As I write this, it’s raining. It’s chilly out, and tonight, the temperature will drop to around 55°.
Not too long ago, the sweltering heat and humility were killing me. It seemed I had to run my window air conditioners non-stop. I felt especially bad for my poor dogs. Lugh is the Siberian Husky, and Loki is a German Shepherd/Siberian Husky mix. Both are snow dogs at heart. The 90° weather drained them. My poor boys.
But, now that it has cooled off, they have been revived. They have a lot more energy. Neither is thrilled with this rain, but they love this cooler temperature.
The seasons are changing. The hot summer is behind us, and we’re moving into fall. Last spring I watched new life appear on the trees as green leaves began to sprout. I watched them reach their full potential in the summer. And now, I see brown leaves scattered across the green grass as we head into fall. Indeed, the seasons are changing.
Meanwhile, the church I have been doing pulpit supply in once a month is also experiencing its own change of season, only this time it is in the life cycle of a congregation. In October Atonement Lutheran Church in Beloit Wisconsin will celebrate its ministry one last time before they close the doors of their large stone building.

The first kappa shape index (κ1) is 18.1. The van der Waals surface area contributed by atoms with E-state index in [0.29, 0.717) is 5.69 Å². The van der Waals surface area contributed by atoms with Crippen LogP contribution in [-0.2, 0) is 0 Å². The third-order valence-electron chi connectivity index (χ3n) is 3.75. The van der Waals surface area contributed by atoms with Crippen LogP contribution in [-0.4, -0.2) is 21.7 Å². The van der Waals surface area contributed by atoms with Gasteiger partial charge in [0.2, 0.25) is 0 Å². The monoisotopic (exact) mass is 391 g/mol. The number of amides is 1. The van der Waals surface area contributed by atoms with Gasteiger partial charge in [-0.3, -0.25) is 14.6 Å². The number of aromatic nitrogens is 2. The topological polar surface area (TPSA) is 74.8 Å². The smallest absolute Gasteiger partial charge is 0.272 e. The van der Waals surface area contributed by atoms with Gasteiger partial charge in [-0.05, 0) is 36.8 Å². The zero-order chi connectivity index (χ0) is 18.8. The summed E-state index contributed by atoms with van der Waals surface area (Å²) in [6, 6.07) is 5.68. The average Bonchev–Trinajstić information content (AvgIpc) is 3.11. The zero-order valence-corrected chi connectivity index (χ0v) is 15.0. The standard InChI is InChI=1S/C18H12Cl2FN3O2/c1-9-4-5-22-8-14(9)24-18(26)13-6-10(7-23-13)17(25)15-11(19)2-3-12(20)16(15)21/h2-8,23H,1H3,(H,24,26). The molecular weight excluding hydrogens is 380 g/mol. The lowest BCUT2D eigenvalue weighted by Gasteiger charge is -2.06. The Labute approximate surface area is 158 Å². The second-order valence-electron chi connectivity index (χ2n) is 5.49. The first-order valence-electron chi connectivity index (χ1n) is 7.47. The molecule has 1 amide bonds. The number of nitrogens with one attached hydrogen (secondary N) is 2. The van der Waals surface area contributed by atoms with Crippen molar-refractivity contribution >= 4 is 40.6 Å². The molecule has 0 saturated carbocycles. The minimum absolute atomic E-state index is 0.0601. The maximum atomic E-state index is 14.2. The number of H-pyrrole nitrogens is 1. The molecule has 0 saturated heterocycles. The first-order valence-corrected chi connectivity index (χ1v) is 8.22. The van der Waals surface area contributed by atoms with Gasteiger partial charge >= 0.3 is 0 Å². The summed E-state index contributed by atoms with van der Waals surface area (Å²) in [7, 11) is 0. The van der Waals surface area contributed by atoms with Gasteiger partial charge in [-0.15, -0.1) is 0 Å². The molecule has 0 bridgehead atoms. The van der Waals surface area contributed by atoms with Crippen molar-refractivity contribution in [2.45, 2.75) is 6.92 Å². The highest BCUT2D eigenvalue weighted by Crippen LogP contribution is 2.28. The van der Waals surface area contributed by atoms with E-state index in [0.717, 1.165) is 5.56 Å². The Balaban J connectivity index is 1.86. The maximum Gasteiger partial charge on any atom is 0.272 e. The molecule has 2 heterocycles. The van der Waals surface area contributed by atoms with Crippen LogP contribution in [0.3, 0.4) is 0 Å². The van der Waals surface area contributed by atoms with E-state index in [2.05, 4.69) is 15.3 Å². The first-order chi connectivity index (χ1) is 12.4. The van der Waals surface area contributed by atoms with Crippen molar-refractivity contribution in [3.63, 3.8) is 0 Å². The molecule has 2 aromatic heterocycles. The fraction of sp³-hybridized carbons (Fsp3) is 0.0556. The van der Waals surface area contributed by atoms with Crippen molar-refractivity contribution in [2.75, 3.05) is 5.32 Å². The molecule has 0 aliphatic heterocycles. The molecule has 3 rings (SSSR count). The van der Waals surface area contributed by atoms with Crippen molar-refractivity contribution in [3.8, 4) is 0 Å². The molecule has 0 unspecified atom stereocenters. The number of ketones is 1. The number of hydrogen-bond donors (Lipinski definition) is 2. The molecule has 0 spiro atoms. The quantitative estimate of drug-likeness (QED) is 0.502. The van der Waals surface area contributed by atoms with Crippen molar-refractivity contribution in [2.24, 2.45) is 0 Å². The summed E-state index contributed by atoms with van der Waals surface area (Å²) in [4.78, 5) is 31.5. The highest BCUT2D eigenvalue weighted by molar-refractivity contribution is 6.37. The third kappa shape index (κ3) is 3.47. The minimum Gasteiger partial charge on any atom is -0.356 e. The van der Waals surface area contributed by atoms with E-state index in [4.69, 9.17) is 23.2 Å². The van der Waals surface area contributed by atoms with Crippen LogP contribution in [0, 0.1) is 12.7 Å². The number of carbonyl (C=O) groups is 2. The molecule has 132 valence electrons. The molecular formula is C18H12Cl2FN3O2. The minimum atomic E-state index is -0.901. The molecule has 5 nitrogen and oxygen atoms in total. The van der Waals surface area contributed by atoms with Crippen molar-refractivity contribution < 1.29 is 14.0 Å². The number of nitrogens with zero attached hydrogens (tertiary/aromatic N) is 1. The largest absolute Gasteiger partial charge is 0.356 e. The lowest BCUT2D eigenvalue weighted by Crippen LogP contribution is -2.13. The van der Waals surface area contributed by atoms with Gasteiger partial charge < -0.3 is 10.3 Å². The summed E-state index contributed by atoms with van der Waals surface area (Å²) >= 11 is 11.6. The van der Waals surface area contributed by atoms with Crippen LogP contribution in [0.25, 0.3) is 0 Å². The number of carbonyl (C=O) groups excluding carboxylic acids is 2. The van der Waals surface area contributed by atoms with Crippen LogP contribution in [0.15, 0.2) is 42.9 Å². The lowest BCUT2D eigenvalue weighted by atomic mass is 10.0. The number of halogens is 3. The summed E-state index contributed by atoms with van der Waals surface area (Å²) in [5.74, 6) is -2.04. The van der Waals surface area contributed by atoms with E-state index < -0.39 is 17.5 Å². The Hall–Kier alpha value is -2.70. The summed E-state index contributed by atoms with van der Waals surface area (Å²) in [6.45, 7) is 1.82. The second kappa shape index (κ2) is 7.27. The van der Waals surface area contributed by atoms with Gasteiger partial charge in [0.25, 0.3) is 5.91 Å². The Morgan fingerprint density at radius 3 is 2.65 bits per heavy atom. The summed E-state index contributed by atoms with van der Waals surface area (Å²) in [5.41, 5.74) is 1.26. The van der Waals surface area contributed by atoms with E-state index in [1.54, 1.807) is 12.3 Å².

Like many large churches, Atonement Lutheran’s heyday was in the 50s and 60s. Christmas and Easter used to require bringing in folding up chairs for extra seating. The members who still attend love to talk about those good old days. As they speak, you can tell they miss the children running through the hallways. They miss the excitement.
So, what went wrong? That’s the natural question to ask when we see a community in decline like this. After all, this used to be one of the places to be on a Sunday morning. Now, only a handful of people wants to attend. So it’s easy to ask that question, “what went wrong?”
But do we ask that question when summer turns into fall? Do we ask what went wrong when fall turns into winter?
What if the answer to “what went wrong” is “nothing”? What if this is just the life cycle of communities? What if it is natural for human communities to emerge, flourish, and then diminish in order to make room for new life?
If this is indeed the case, it has significant implications for the church as a whole. Maybe, rather than focusing on the loss of yesteryear, we need to be asking ourselves, “what might this new life that is meant to emerge look like?”